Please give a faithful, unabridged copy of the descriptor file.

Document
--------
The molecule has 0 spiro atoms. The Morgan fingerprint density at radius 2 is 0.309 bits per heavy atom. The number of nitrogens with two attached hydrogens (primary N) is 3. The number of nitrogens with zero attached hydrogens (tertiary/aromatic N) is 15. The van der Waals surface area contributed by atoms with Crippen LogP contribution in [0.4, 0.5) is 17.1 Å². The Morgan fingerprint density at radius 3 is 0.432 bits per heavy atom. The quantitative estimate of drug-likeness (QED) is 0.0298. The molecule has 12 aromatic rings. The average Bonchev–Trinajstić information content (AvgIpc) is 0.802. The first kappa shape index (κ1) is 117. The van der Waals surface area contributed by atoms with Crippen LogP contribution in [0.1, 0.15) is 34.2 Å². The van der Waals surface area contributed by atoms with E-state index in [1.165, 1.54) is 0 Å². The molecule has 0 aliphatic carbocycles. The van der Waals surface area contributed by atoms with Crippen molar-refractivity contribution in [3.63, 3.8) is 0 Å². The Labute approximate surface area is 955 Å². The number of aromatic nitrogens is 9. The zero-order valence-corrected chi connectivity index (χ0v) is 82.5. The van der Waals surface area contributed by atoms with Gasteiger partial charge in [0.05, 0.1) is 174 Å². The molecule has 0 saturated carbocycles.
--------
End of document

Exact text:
The molecule has 0 spiro atoms. The Morgan fingerprint density at radius 2 is 0.309 bits per heavy atom. The number of nitrogens with two attached hydrogens (primary N) is 3. The number of nitrogens with zero attached hydrogens (tertiary/aromatic N) is 15. The van der Waals surface area contributed by atoms with Crippen LogP contribution in [0.4, 0.5) is 17.1 Å². The Morgan fingerprint density at radius 3 is 0.432 bits per heavy atom. The quantitative estimate of drug-likeness (QED) is 0.0298. The molecule has 12 aromatic rings. The average Bonchev–Trinajstić information content (AvgIpc) is 0.802. The first kappa shape index (κ1) is 117. The van der Waals surface area contributed by atoms with Crippen LogP contribution in [0.1, 0.15) is 34.2 Å². The van der Waals surface area contributed by atoms with E-state index in [1.165, 1.54) is 0 Å². The molecule has 0 aliphatic carbocycles. The van der Waals surface area contributed by atoms with Crippen molar-refractivity contribution in [3.63, 3.8) is 0 Å². The Labute approximate surface area is 955 Å². The number of aromatic nitrogens is 9. The zero-order valence-corrected chi connectivity index (χ0v) is 82.5. The van der Waals surface area contributed by atoms with Gasteiger partial charge in [0.05, 0.1) is 174 Å². The molecule has 0 saturated carbocycles.